Perhaps we've taken workshops or delved into self-help books in order to learn how to 'accept ourselves.' Maybe it helped. Maybe it didn't. Sometimes we merely learned new tricks as to how to fool ourselves and others. Too often we only learned how to put on a better show...all in hopes of appearing humble, gracious, generous, and understanding when saying things like "Oh, I hear you"..."I can relate to that"..."I know exactly where you are coming from." Sometimes we are so desperate to 'reach' one another. What we are really wanting is to be totally accepted for who we are. Sometimes it can be so difficult to believe that anyone could really love or accept us 'as is'...which can cause us to 'act like' what we hope will be acceptable to others. So they will like us, approve of us, and accept us. Then perhaps we could feel 'a part of something' that would make us feel better.One may encounter people who announce: "I don't care what anybody thinks, I'll say and do exactly as I please!" The amount defiance and tough demeanor is usually in direct proportion to the need to cover up what the person is really worried about: 'I'll reject you before you can reject me'...that type of thing. The opposite of this are people who constantly drape praise and admiration on others, agreeing with everything the other person says, in hopes of gaining their approval. People can become very adept and clever with their disguises. We all can. So much so that we can not only fool others, but ourselves. But!--only to a point. We all are familiar with that little restless feeling within us -- whispering to us -- telling us that we know when we are not really being true to ourselves.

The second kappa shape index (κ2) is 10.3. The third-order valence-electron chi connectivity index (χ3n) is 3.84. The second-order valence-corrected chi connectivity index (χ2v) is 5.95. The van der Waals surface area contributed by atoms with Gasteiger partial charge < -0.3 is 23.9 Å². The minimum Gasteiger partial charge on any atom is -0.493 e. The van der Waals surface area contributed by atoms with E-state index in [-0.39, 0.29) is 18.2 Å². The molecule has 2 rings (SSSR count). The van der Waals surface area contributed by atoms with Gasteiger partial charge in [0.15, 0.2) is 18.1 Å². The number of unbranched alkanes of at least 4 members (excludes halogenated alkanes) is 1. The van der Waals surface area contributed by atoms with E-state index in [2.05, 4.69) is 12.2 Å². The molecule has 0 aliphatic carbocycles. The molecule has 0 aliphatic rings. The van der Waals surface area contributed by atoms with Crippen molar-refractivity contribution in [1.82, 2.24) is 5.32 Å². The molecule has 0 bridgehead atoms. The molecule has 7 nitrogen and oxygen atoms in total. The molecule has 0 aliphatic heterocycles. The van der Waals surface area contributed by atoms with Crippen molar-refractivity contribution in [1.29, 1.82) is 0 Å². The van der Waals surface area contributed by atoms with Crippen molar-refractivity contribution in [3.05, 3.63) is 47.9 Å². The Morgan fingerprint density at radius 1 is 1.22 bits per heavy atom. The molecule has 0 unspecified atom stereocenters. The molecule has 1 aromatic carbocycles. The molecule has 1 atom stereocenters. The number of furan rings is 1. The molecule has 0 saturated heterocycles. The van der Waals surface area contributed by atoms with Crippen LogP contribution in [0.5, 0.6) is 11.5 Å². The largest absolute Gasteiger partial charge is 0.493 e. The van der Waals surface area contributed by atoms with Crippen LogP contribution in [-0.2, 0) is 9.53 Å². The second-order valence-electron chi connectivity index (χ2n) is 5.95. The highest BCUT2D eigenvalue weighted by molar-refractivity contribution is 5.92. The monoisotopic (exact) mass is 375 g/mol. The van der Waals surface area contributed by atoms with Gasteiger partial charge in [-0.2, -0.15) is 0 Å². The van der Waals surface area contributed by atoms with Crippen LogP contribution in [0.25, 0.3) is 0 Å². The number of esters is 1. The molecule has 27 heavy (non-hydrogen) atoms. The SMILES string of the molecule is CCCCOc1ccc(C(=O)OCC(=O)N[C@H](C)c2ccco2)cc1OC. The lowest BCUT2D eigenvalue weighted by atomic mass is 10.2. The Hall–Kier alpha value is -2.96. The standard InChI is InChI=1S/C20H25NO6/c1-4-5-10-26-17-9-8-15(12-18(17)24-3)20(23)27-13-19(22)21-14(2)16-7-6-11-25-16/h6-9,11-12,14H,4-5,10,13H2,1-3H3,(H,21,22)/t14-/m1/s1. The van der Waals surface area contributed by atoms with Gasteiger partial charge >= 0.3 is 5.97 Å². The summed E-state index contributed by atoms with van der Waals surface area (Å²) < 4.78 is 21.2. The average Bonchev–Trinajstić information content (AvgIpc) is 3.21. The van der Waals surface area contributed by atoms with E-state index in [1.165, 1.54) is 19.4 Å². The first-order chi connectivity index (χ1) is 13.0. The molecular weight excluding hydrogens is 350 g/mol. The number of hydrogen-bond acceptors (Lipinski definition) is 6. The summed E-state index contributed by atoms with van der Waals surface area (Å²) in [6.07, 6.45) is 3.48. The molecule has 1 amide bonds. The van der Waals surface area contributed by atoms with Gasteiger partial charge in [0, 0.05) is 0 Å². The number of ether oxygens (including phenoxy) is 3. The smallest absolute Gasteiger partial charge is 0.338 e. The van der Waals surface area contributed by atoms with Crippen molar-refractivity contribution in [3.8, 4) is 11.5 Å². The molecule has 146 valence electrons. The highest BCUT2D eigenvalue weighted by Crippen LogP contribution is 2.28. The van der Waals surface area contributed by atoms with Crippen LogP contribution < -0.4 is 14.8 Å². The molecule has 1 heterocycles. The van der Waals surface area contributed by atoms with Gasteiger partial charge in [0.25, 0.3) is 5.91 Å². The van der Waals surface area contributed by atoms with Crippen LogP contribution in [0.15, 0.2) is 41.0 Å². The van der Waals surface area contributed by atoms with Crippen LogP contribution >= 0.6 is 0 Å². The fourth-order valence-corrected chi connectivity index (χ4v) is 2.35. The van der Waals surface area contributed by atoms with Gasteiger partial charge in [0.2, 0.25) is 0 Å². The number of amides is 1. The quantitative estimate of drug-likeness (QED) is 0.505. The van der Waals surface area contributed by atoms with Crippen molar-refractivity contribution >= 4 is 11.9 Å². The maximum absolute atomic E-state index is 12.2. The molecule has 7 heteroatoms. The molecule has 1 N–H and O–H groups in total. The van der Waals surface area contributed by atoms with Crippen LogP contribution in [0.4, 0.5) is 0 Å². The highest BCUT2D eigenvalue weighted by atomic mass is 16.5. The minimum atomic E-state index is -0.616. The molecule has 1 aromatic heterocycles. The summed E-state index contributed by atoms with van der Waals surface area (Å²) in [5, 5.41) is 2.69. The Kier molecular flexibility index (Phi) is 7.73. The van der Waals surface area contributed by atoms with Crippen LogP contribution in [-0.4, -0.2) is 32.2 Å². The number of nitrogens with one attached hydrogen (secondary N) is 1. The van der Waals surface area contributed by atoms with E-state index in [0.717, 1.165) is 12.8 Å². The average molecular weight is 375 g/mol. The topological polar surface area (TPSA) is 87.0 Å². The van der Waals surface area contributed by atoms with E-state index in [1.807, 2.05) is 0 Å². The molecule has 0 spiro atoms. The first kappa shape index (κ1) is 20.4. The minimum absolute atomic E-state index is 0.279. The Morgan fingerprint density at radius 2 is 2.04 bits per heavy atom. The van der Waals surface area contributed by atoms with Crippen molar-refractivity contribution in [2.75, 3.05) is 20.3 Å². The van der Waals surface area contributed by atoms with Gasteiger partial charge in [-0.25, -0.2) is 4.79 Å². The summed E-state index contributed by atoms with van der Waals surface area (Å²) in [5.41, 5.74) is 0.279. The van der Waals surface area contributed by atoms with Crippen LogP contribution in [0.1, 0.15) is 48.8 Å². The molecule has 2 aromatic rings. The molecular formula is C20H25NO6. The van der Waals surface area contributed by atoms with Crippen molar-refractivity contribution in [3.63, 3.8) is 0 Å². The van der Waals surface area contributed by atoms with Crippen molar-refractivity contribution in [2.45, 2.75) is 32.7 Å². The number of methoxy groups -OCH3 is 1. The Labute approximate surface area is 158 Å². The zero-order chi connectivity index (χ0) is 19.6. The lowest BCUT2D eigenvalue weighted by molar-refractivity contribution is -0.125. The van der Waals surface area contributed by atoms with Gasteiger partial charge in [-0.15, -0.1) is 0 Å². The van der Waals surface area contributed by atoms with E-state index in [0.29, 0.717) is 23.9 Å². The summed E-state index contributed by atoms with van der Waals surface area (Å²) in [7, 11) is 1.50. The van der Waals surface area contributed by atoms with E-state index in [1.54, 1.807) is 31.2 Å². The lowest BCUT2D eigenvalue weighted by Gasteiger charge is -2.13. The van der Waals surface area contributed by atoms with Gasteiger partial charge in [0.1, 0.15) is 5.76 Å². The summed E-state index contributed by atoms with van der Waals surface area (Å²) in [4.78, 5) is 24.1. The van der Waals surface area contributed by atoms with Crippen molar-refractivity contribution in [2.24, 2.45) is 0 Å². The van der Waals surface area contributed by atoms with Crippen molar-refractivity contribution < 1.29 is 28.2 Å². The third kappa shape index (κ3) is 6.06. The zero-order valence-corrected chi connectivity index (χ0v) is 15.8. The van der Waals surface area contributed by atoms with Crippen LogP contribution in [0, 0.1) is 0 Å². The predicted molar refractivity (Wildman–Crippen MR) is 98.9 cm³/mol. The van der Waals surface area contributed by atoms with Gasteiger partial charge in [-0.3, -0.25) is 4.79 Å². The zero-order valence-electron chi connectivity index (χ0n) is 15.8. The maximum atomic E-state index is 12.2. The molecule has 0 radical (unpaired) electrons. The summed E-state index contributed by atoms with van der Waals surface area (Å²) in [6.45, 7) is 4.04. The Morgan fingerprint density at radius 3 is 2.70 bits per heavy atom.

When we are not being 'our real self' we can physically feel our bodies tensing up, and our emotions starting to do flip-flops....all happening in the presence of someone we think must approve of or admire us... When we are interacting with people with whom we could care less about... we are usually completely relaxed....
It can be a little amusing--our reactions to people from 'foreign countries' who most generally speak in a way we perceive of as being 'rude.' They are simply far too blunt and should take our feelings into consideration! Trouble is, we may have developed a strong (needy?) craving for smooth, fancy, double talk that lulls us into thinking that the person who is talking to us reeeeeally likes and approves of us. Its hard to admit that we like all the b-s'ing...and what it does for our ego. When we find ourselves easily offended we say its because "we are so sensitive'...ummmhmmm...right.
Hopefully, you know that I am not advocating speaking to or treating others without kindness and respect; it never, ever makes us feel good to be mean to others regardless of how much we think they deserve it! ... We all know that. If we think we might have a bit of a challenge in the area of being true to ourselves, it might prove to be a fun game to simply 'try it out' -- be true to oneself...to our own beliefs...to our intuition and gut feelings ... and just see where the chips land! Chances are we will gain in our own self-respect and find this mirrored in the attitudes of others towards us ... and...if they don't like it...well...maybe we need to rethink about the importance we have attached to a certain people's opinions? Right? Right!
Abraham says: You have got to get to the point where you don't give a FIG about what anybody else thinks! Or--as Shakespeare put it: "Above all else, to thine own self be true, for then, surely as the night follows day, thou cans't not be false to any man."